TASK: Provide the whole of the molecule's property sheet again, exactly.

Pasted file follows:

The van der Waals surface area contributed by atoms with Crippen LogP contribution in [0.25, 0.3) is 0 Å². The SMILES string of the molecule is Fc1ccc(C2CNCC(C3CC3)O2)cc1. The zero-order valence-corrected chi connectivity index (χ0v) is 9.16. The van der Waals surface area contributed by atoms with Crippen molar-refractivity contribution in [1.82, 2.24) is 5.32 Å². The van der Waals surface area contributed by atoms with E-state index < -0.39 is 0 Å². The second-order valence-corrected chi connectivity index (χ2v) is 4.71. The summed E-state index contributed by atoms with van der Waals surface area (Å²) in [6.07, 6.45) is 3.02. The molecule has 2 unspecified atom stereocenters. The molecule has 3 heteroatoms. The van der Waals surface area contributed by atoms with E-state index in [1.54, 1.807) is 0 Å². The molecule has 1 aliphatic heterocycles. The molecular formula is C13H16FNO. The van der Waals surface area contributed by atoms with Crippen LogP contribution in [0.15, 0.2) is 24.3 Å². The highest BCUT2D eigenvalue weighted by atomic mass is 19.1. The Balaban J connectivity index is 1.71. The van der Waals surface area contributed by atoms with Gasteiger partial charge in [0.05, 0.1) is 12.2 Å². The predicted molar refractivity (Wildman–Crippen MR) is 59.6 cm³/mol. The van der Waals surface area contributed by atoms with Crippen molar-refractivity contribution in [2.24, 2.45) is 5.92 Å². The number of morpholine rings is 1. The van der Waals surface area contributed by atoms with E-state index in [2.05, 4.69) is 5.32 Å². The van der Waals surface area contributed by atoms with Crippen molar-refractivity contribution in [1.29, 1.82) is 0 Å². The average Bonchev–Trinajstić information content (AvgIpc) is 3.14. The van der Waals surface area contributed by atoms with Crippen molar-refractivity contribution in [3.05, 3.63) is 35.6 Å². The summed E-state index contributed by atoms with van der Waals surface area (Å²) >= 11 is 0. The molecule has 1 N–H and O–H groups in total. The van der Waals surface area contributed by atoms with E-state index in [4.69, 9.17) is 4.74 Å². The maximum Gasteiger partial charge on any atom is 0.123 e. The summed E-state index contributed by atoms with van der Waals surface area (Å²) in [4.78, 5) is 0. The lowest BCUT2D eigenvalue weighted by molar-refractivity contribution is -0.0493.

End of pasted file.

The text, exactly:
The van der Waals surface area contributed by atoms with Crippen LogP contribution in [0.25, 0.3) is 0 Å². The SMILES string of the molecule is Fc1ccc(C2CNCC(C3CC3)O2)cc1. The zero-order valence-corrected chi connectivity index (χ0v) is 9.16. The van der Waals surface area contributed by atoms with Crippen molar-refractivity contribution in [1.82, 2.24) is 5.32 Å². The van der Waals surface area contributed by atoms with E-state index < -0.39 is 0 Å². The second-order valence-corrected chi connectivity index (χ2v) is 4.71. The summed E-state index contributed by atoms with van der Waals surface area (Å²) in [6.07, 6.45) is 3.02. The molecule has 2 unspecified atom stereocenters. The molecule has 3 heteroatoms. The van der Waals surface area contributed by atoms with E-state index in [1.54, 1.807) is 0 Å². The molecule has 1 aliphatic heterocycles. The molecular formula is C13H16FNO. The van der Waals surface area contributed by atoms with Crippen LogP contribution in [0.15, 0.2) is 24.3 Å². The highest BCUT2D eigenvalue weighted by atomic mass is 19.1. The Balaban J connectivity index is 1.71. The van der Waals surface area contributed by atoms with Gasteiger partial charge in [0.05, 0.1) is 12.2 Å². The predicted molar refractivity (Wildman–Crippen MR) is 59.6 cm³/mol. The van der Waals surface area contributed by atoms with Crippen molar-refractivity contribution in [2.24, 2.45) is 5.92 Å². The number of morpholine rings is 1. The van der Waals surface area contributed by atoms with E-state index in [2.05, 4.69) is 5.32 Å². The van der Waals surface area contributed by atoms with Crippen molar-refractivity contribution in [1.29, 1.82) is 0 Å². The average Bonchev–Trinajstić information content (AvgIpc) is 3.14. The van der Waals surface area contributed by atoms with Crippen molar-refractivity contribution in [3.05, 3.63) is 35.6 Å². The summed E-state index contributed by atoms with van der Waals surface area (Å²) >= 11 is 0. The molecule has 1 N–H and O–H groups in total. The van der Waals surface area contributed by atoms with E-state index in [4.69, 9.17) is 4.74 Å². The maximum Gasteiger partial charge on any atom is 0.123 e. The summed E-state index contributed by atoms with van der Waals surface area (Å²) in [4.78, 5) is 0. The lowest BCUT2D eigenvalue weighted by molar-refractivity contribution is -0.0493.